Nutrition and exercise expert Amy Gianotti explains the condition suffered by
many athletes, known as “runner’s trots”.
o you suffer from stomach cramps,
bloating or a need to rush to the
“loo” during your runs? Loose bowels and
the sense of urgency to find a bathroom
can ruin a good run, and is a common
complaint among runners and triathletes.
So much so, the condition is also known as
There are multiple factors that can play a
role in this bowel discomfort. These
include (but are not limited to):
• Gender, where females and those with
high levels of nervous anxiety are more
• Dehydration. If you lose more than two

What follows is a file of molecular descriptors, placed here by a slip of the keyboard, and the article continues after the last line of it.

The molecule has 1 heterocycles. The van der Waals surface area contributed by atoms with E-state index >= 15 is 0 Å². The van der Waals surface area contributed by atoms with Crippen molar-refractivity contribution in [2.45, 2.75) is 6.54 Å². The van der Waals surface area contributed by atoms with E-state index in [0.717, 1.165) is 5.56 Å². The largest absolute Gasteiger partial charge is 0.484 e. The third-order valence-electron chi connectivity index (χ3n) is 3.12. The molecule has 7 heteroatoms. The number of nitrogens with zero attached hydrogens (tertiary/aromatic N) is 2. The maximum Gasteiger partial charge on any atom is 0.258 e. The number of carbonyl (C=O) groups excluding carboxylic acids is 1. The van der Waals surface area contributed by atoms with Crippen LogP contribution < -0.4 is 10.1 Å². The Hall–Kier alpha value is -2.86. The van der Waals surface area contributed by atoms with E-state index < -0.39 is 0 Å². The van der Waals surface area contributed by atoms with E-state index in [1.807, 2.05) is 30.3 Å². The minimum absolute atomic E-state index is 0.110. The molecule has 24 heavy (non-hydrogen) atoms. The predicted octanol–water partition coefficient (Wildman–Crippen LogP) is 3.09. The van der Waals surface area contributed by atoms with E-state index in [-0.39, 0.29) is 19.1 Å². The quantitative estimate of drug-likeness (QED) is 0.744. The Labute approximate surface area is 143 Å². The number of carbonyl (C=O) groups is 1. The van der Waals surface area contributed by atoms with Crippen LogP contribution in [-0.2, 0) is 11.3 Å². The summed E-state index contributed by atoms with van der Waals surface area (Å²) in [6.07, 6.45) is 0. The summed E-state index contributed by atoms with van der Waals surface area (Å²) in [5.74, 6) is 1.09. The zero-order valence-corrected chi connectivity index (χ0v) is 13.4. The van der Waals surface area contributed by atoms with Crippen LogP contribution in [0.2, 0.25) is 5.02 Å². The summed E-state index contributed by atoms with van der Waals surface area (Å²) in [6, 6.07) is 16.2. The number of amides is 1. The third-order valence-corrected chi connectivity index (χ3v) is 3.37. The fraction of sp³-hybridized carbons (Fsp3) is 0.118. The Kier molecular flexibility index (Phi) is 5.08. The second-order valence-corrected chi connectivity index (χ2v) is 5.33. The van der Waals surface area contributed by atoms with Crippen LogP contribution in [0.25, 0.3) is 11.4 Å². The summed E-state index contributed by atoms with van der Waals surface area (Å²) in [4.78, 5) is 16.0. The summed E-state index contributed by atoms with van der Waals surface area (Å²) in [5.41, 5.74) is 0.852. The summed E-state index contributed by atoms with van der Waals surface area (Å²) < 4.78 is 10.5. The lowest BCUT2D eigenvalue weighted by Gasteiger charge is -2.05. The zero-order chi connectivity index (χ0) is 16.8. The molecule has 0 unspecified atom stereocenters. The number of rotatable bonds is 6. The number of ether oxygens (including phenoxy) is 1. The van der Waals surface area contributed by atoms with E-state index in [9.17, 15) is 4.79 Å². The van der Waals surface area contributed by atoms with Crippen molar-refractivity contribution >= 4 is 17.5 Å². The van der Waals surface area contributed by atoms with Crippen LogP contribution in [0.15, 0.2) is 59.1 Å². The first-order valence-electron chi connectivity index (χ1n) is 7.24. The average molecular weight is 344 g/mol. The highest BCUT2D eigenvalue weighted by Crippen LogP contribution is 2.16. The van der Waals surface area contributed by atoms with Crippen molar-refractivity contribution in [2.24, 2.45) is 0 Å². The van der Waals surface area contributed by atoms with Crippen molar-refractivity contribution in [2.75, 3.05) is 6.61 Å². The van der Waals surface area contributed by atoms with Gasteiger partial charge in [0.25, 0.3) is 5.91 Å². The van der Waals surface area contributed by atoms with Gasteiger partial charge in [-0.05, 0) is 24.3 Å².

per cent of body weight you’ll increase
the risk of nausea, vomiting, diarrhoea
and other gastro-intestinal problems
• Drinks that have a very high
• Prolonged, high intensity exercise (e.g.
marathon or triathlon endurance
events) can cause body temperature to
increase to as high as 41°C. And when
accompanied with substantial
dehydration, the decreased blood
volume results in further reducing
blood flow to the gut.
Dietary factors can also play a part in
bowel discomfort during running. For
example, caffeine intake, alcohol or
vitamin C supplementation, or consuming
a high fibre, high fat and protein-packed
meals before exercise have been shown to
cause an increase in gastrointestinal tract
Additionally, Coeliac disease – a genetic
medical condition that results in
permanent intestinal intolerance to dietary
gluten – can cause GIT symptoms if
undiagnosed or if poorly managed.
confidence and performance with running,
then consider the factors mentioned above
and make changes to your diet and
exercise routine to accommodate.
Once you unders